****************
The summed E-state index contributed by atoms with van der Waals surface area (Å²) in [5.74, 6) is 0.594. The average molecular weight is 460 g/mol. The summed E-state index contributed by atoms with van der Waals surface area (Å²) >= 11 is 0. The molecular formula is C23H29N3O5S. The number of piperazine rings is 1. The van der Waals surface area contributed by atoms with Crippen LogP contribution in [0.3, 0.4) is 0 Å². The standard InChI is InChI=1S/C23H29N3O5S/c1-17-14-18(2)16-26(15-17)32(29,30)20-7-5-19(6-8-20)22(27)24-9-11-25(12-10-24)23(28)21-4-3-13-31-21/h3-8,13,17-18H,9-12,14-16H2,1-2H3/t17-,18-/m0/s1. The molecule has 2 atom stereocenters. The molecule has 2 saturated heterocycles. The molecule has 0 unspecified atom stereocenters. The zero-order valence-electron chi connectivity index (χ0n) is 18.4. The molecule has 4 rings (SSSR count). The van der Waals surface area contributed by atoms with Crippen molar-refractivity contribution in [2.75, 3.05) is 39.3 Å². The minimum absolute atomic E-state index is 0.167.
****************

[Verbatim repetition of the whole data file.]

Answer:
The summed E-state index contributed by atoms with van der Waals surface area (Å²) in [5.74, 6) is 0.594. The average molecular weight is 460 g/mol. The summed E-state index contributed by atoms with van der Waals surface area (Å²) >= 11 is 0. The molecular formula is C23H29N3O5S. The number of piperazine rings is 1. The van der Waals surface area contributed by atoms with Crippen LogP contribution in [0.3, 0.4) is 0 Å². The standard InChI is InChI=1S/C23H29N3O5S/c1-17-14-18(2)16-26(15-17)32(29,30)20-7-5-19(6-8-20)22(27)24-9-11-25(12-10-24)23(28)21-4-3-13-31-21/h3-8,13,17-18H,9-12,14-16H2,1-2H3/t17-,18-/m0/s1. The molecule has 2 atom stereocenters. The molecule has 2 saturated heterocycles. The molecule has 0 unspecified atom stereocenters. The zero-order valence-electron chi connectivity index (χ0n) is 18.4. The molecule has 4 rings (SSSR count). The van der Waals surface area contributed by atoms with Crippen molar-refractivity contribution in [2.75, 3.05) is 39.3 Å². The minimum absolute atomic E-state index is 0.167.